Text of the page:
Marketing is one of the most popular graduate careers, making entry extremely competitive, but there are many routes you can take with your marketing degree…
Jobs directly related to your degree include:
Jobs where your degree would be useful include:
Remember that many employers accept applications from graduates with any degree subject, so don't restrict your thinking to the jobs listed here. To find out what jobs would suit you, log in to My Prospects.
The principles of marketing are essential in the business world
The nature of the marketing sector is such that skills and contacts built up outside your studies can give you a real advantage. Organising society or department events, writing newsletters, managing budgets and standing on committees all show the good communication and project management skills you'll need for a job in marketing. Similarly, showing how you developed organisation and time-management skills through combining studies, social life and part-time work will help your application.
If your course involves a work placement or internship, use it to make contacts in marketing departments. Showing initiative at this stage could really pay dividends in the future.
Your interests can also offer a way into a marketing career - if you're passionate about sport, the environment or music, for example. To continue to build on your subject knowledge outside academia, consider marketing or publicity roles in specialist organisations. For instance, charities, sports or arts organisations may value your drive and commitment even if you don't have marketing experience.
Search for placements and find out more about work experience and internships.
Specialist marketing, advertising and PR agencies are not the only major employers of marketing graduates. Marketing is a core element of all organisations and, therefore, opportunities exist across all industry sectors - private, public and voluntary. These can range from the financial, consumer and information technology industries to not-for-profit organisations, such as charities, local government and higher education institutions.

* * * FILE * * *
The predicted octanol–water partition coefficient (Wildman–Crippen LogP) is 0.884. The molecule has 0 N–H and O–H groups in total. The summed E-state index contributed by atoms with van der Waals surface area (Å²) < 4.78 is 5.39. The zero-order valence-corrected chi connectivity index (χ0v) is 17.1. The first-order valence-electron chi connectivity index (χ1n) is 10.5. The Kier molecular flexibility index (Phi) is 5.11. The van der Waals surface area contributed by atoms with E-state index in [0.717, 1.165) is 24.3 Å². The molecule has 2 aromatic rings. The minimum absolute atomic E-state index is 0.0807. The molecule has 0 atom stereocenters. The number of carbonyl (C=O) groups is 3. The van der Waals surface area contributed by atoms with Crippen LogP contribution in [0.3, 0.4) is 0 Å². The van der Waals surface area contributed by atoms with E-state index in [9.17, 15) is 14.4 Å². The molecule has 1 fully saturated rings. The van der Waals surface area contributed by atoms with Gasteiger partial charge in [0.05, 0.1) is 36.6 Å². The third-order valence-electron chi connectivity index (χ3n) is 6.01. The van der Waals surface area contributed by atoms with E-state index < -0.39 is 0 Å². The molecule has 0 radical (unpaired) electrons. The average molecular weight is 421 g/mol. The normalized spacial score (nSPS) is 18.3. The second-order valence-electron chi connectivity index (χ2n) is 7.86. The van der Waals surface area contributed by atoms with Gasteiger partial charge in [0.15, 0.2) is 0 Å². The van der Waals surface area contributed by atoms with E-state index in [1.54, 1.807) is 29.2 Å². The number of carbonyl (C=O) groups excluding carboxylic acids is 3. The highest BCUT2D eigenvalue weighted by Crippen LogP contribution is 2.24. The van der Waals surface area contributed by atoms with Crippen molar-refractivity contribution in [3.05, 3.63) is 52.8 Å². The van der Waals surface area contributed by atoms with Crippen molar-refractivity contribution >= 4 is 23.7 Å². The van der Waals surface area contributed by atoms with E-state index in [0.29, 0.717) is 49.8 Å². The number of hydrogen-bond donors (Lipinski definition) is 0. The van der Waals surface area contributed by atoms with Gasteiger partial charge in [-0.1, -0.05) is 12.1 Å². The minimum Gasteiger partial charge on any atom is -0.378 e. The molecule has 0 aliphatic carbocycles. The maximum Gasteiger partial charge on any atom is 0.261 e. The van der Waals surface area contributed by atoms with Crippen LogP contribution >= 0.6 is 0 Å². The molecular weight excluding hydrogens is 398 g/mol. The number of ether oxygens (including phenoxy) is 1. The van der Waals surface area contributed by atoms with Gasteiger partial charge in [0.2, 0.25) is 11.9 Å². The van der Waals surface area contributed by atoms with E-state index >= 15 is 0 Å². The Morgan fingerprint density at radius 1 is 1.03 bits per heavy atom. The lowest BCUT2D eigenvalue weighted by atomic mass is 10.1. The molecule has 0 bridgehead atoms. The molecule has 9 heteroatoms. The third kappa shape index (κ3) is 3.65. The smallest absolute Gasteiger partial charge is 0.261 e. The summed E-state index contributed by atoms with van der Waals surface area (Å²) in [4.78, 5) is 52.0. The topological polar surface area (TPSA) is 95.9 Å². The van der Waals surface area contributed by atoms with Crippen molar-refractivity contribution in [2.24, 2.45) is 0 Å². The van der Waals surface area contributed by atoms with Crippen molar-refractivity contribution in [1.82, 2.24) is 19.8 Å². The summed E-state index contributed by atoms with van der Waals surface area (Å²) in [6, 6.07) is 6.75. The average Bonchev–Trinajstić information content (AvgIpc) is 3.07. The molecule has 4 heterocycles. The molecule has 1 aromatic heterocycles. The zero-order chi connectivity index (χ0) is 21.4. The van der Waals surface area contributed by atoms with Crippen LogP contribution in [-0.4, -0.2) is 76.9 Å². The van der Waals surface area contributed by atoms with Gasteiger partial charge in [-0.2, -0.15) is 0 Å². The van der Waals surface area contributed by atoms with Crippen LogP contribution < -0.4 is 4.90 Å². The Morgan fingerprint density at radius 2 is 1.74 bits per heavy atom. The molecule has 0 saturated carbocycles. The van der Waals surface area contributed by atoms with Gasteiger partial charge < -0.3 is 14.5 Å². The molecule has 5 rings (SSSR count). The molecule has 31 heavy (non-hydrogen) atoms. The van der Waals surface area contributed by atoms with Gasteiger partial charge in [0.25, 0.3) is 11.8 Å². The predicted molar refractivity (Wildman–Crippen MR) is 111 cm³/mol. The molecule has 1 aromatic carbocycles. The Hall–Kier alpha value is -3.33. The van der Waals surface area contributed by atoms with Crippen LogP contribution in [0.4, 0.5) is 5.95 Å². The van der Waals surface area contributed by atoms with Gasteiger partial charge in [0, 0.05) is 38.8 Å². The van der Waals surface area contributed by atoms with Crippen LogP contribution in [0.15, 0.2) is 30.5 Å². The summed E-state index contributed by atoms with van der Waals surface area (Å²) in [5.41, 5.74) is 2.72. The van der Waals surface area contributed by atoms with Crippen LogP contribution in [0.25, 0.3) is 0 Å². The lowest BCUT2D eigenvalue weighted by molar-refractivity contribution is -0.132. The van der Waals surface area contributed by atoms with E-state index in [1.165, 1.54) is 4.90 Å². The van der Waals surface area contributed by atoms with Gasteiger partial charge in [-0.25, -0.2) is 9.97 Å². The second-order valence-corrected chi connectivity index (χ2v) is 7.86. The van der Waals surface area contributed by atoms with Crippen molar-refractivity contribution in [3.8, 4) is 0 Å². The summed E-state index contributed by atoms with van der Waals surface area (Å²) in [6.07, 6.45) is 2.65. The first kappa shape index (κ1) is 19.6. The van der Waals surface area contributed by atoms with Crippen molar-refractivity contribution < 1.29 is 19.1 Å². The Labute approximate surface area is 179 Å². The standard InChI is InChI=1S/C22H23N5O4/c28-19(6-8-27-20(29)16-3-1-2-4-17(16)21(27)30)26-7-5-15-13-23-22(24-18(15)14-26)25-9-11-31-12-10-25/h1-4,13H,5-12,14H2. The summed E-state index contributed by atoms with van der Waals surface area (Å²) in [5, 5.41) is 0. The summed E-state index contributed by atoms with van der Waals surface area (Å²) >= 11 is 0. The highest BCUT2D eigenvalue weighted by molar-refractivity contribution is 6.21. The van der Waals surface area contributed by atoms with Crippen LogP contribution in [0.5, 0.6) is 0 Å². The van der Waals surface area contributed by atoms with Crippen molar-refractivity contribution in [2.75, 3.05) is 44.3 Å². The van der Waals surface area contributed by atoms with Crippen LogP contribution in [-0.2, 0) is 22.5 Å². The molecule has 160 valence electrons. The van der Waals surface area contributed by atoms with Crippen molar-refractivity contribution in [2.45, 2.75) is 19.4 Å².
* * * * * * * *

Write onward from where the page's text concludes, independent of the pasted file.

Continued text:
As well an ability to anticipate customer demand, identify target markets and communicate effectively with them, a marketing degree will also provide you with an essential range of transferable business skills, including:
Postgraduate courses in marketing tend to fall under the remit of business schools and will usually focus on a more theoretical understanding of marketing, such as customer psychology or branding. Although these types of qualification can be helpful for graduates in non-business subjects, they are not essential. Also worth considering are management degree courses that include marketing as part of a wider curriculum.
The Chartered Institute of Marketing (CIM) lends its name to a range of well-regarded vocational certificates and diplomas in marketing, all of which are mapped to government occupational standards.
Around 70% of marketing graduates are in employment six months after completing their course, with more than a third of those employed in marketing, sales or advertising positions.
|Working and studying||4.2%|
|Marketing, sales and advertising||36.5%|
|Commercial and public management||16.3%|
|Retail, catering and bar work||15.3%|
|Clerical and secretarial||8.3%|
For a detailed breakdown of what marketing graduates are doing six months after graduation, see What Do Graduates Do?
Graduate destinations data from the Higher Education Statistics Agency.
This website is best viewed in an up-to-date web browser with CSS enabled. While you will be able to view the content of this page in your current browser, you will not be able to get the full visual experience. Please consider upgrading your browser software or enabling style sheets if you are able to do so.